UIPI Analysis: European Semester 2020 - Country Specific Recommendations
20 May 2020
The European Commission published today its yearly Country-Specific Recommendations (CSRs), which will then have to be formally adopted by the Council.
The CSRs are part of the European Semester. They give tailored advice to Member States on how to boost growth and jobs, while maintaining sound public finances. They are published every spring, following months of analysis by the Commission. They focus on what can be achieved in the next 12-18 months to make growth stronger, more sustainable and more inclusive, in line with the Europe 2020 strategy, the EU’s long-term growth and jobs plan. They are based on the general priorities identified in the Commission’s Annual Growth Survey last November and on the information Member States submitted in April in their medium-term budgetary plans and economic reform programmes. The recommendations will be formally adopted by the EU’s Council of Finance Ministers in July. It will then be up to Member States to implement the recommendations by taking them up when drafting their national budgets and other relevant policies.
2020 has already proven to be a year of unprecedented events, and this is reflected in the Commission’s CSRs. Differently from the previous years, this time all the documents almost exclusively refer to the economic recovery in the aftermath of the Covid-19 crisis. Therefore, the recommendations present a twofold structure: on the one side, short-term measures aimed at alleviating the pandemic’s negative socio-economic impact; on the other, short to medium-term actions to foster sustainable and inclusive growth by facilitating the green transition and the digital transformation.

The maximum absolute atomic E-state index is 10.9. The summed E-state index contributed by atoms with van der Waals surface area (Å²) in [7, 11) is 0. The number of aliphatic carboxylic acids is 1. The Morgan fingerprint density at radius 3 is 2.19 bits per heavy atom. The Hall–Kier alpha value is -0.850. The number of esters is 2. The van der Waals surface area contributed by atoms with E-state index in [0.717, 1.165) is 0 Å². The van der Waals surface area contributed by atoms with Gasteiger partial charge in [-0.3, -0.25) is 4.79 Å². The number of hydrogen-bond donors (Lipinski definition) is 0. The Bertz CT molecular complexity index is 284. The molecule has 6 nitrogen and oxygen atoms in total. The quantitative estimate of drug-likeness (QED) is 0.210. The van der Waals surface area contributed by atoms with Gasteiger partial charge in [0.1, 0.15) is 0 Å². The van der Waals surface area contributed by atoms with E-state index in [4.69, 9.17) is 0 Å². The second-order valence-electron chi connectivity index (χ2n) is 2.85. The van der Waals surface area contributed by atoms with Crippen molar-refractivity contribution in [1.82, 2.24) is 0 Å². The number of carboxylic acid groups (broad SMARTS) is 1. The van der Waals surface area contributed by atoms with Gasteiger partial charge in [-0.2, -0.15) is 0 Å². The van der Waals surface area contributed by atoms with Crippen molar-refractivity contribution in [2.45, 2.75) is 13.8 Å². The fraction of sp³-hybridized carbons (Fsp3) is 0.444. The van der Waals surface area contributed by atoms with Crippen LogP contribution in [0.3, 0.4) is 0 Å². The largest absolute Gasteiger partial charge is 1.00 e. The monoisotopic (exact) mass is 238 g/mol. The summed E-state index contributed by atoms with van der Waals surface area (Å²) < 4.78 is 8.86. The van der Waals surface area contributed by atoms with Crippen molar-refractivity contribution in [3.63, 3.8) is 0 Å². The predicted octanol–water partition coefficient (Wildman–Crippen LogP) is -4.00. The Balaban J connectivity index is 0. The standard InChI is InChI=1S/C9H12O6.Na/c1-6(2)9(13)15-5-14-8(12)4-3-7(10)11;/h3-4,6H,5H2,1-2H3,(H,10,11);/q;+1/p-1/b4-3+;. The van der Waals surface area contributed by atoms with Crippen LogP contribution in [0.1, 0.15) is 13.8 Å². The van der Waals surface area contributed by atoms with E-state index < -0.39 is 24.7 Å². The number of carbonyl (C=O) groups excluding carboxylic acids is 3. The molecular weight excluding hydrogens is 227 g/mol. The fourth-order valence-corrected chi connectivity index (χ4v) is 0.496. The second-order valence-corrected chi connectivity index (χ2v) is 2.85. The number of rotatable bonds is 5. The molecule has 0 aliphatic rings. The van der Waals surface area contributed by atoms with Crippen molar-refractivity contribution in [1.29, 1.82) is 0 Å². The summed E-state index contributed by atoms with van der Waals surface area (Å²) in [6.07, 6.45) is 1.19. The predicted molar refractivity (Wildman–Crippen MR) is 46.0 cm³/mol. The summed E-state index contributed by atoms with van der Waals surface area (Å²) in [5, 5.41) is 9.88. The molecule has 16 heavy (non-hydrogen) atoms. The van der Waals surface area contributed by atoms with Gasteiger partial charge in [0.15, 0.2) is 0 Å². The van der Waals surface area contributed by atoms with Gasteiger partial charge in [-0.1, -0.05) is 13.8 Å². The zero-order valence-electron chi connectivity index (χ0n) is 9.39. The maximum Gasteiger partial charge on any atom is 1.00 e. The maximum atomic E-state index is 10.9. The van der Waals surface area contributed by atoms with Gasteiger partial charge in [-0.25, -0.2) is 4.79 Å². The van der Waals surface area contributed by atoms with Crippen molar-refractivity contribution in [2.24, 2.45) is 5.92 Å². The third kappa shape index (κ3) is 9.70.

Now it is up to Member States to act upon the recommendations received. It is primarily in their own interest to implement the reforms that will help them recover from the crisis and create the foundations for sustainable growth. The Commission’s recommendations are based on expert analysis of the main challenges in each country.
Member States are also responsible to their EU counterparts, as they make a political commitment to reform by endorsing the recommendations at EU leaders’ level and formally approving them at ministerial level. As a last resort, there is the prospect of sanctions if Member States repeatedly fail to take action on public finances or macroeconomic imbalances (under the Excessive Deficit Procedure and the Excessive Imbalance Procedure, respectively).
UIPI has prepared a detailed analysis of the CSRs of those countries which are part of the European Affairs Committee. The analysis is available for members only.